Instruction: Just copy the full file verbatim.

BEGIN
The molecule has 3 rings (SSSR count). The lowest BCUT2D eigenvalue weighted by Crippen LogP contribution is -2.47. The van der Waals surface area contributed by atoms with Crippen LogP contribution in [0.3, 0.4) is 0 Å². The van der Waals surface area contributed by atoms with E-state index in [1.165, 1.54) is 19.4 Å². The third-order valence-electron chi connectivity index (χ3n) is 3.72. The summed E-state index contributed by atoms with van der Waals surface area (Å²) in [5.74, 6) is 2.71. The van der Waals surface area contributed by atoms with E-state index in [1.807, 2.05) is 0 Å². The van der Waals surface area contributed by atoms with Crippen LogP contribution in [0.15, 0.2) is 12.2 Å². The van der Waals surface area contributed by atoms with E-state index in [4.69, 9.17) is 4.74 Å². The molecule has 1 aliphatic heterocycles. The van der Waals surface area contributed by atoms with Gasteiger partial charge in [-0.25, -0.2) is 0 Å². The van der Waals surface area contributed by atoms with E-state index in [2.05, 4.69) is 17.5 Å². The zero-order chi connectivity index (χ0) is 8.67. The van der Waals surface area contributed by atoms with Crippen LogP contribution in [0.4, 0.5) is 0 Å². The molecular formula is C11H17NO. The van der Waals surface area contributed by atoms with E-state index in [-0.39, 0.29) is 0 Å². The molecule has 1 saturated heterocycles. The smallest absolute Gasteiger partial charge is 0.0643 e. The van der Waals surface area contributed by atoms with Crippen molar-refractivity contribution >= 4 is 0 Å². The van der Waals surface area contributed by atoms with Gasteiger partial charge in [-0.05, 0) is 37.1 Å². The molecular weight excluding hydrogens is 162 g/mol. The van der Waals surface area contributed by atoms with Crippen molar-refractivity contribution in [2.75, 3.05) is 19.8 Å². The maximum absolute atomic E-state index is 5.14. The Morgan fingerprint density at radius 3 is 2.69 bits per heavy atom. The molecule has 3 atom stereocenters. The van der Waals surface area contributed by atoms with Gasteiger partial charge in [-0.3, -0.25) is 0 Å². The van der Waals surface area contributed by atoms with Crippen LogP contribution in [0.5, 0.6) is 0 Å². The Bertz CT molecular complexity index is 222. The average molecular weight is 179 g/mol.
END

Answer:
The molecule has 3 rings (SSSR count). The lowest BCUT2D eigenvalue weighted by Crippen LogP contribution is -2.47. The van der Waals surface area contributed by atoms with Crippen LogP contribution in [0.3, 0.4) is 0 Å². The van der Waals surface area contributed by atoms with E-state index in [1.165, 1.54) is 19.4 Å². The third-order valence-electron chi connectivity index (χ3n) is 3.72. The summed E-state index contributed by atoms with van der Waals surface area (Å²) in [5.74, 6) is 2.71. The van der Waals surface area contributed by atoms with E-state index in [1.807, 2.05) is 0 Å². The van der Waals surface area contributed by atoms with Crippen LogP contribution in [0.15, 0.2) is 12.2 Å². The van der Waals surface area contributed by atoms with E-state index in [4.69, 9.17) is 4.74 Å². The molecule has 1 aliphatic heterocycles. The van der Waals surface area contributed by atoms with Gasteiger partial charge in [-0.25, -0.2) is 0 Å². The van der Waals surface area contributed by atoms with E-state index in [2.05, 4.69) is 17.5 Å². The zero-order chi connectivity index (χ0) is 8.67. The van der Waals surface area contributed by atoms with Crippen LogP contribution in [0.4, 0.5) is 0 Å². The molecular formula is C11H17NO. The van der Waals surface area contributed by atoms with E-state index in [-0.39, 0.29) is 0 Å². The molecule has 1 saturated heterocycles. The smallest absolute Gasteiger partial charge is 0.0643 e. The van der Waals surface area contributed by atoms with Crippen molar-refractivity contribution >= 4 is 0 Å². The van der Waals surface area contributed by atoms with Gasteiger partial charge in [-0.05, 0) is 37.1 Å². The molecular weight excluding hydrogens is 162 g/mol. The van der Waals surface area contributed by atoms with Crippen molar-refractivity contribution in [2.75, 3.05) is 19.8 Å². The maximum absolute atomic E-state index is 5.14. The Morgan fingerprint density at radius 3 is 2.69 bits per heavy atom. The molecule has 3 atom stereocenters. The van der Waals surface area contributed by atoms with Gasteiger partial charge in [-0.3, -0.25) is 0 Å². The van der Waals surface area contributed by atoms with Crippen LogP contribution in [0.5, 0.6) is 0 Å². The Bertz CT molecular complexity index is 222. The average molecular weight is 179 g/mol.